(Fortnum & Mason's St. James Restaurant is currently closed for renovations but will reopen in Spring 2012, so it is not possible to take high tea there. However, Fortnum & Mason's houses other restaurants in which you can take afternoon tea.)
Wednesday: Eat healthy and cheap at Wagamama (many locations)
Lunch at Wagamama
After the splurge in pounds (both physical and monetary) at high tea, Wednesday calls for lunch at one of Britain's most famous noodle shops. You'll see Wagamamas everywhere in London and they serve up huge portions of ramen, fried noodles, and rice dishes at very reasonable prices.
Thursday: Get out of the city and find Turkish cuisine at Meze Mangal (Lewisham/Greenwich)
Turkish bread, meze, pide, kayseri, moussaka, and pide, not too far from Greenwich Park
After a few days spent inside London, it's nice to get out and see something a bit different. Greenwich is a beautiful area with a vast green park, facing views of London, and holding the Greenwich Maritime Museum (home of Greenwich Mean Time). After a day wandering through the park and the cute city center, hop in a taxi and head to Meze Mangal in Lewisham for what many say is the best Turkish food in the city. We didn't sample all the Turkish restaurants but we can confirm that the food at Meze Mangal is excellent. The owner was happy to accommodate the vegetarians in our group and brought out a huge meze platter with varieties of salads and dips, including an excellent baba ghanoush. Our vegetarian moussaka and vegetable pide were equally delicious and Patrick raved about his charcoal-fired kebabs.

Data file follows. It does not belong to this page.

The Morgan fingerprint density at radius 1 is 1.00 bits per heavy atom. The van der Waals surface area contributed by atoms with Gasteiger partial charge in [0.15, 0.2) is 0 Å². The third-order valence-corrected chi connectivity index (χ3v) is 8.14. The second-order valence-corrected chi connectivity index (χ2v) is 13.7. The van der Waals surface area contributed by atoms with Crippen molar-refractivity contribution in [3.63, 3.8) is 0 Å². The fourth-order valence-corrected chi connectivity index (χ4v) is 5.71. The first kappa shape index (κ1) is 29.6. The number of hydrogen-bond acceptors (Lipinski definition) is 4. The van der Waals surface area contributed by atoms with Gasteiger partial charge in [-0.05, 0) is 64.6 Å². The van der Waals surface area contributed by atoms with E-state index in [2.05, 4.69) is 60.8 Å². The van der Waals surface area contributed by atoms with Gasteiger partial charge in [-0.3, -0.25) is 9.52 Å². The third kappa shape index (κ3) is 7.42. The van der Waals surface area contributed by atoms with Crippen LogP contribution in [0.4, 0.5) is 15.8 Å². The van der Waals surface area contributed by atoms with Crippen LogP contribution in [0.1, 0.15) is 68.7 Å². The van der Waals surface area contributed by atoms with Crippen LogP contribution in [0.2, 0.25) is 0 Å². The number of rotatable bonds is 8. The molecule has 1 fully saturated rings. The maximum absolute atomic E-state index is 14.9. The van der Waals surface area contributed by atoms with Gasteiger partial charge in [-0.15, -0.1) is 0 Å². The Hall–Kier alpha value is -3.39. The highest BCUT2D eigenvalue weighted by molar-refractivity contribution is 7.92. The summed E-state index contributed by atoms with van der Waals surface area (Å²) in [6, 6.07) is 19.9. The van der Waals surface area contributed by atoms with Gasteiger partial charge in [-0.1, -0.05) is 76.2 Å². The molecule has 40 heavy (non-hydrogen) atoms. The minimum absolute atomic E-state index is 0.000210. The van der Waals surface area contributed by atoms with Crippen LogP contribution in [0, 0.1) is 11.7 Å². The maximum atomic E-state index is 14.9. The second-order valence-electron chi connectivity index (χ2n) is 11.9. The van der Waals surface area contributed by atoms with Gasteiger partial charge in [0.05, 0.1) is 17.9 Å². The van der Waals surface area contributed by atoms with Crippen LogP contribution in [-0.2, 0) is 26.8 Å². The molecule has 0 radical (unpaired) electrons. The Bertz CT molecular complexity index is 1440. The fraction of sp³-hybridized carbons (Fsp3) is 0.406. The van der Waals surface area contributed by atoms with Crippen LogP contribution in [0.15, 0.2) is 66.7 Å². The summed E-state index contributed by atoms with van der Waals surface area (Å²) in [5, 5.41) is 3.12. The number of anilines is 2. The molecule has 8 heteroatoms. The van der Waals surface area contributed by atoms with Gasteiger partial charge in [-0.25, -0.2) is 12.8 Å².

Friday: Graze at Harrods (Knightsbridge)
Food and the Egyptian elevators at Harrods
After checking out the gorgeous window displays at Harrods, hop inside and head straight for the Food Hall. The Food Hall is immense and (usually) packed with folks purchasing high-priced cheeses, meats, veggies, and beautiful cakes and pastries. Sushi stands, dim sum spots, and coffee spots abound in the Food Hall and there's a Laduree attached, as well as a Godiva Lounge on the fifth floor. Shop, eat, shop, eat. Sounds like a good deal to me.
Saturday: Wind up with dinner at L'Atelier de Joel Robuchon and a show (Covent Garden)
Selections from the pre-theatre menu at L'Atelier de Joel Robuchon
Dinner and a show is the way to go for a last night in London. And, the usually high priced L'Atelier de Joel Robuchon runs a great 32 pound three-course pre-theatre menu. Three of us started with the Jerusalem artichoke soup while I got the egg cocotte with wild mushroom sauce. The artichoke soup was the highlight of our meals because the cream did not overpower the subtlety of the Jerusalem artichoke. The simple pasta with cherry tomatoes and olives was cooked to absolute perfection and flavorful, despite containing such minimal ingredients. Patrick's pork belly with puy green lentils was savory and tender. The tart selection was fun and not too heavy, leaving us all satisfied and ready to enjoy our night at the theatre.
And, that's it: a week of decadent fare all across London!
* Note: You might be wondering why I didn't include any Indian curry shops on this list. Frankly, though we tried five different curry shops while in London, including one on Brick Lane, none of us met our (probably too high) standards. Most of the choices were too creamy, salty, or belly busting. I know that London's Indian food is famous but we're still on the hunt. If anyone has suggestions on good curry in the city, let me know cause we'd love to try it out.
You also might be wondering why there aren't any pubs on this list. We weren't all that impressed with London's pub fare. The pub fare we got out in the Cotswolds, Cornwall, and the Peak District were much better, relying on fresher ingredients with heartier fare. Again, if anyone has suggestions for good pub food, we'd love to hear it.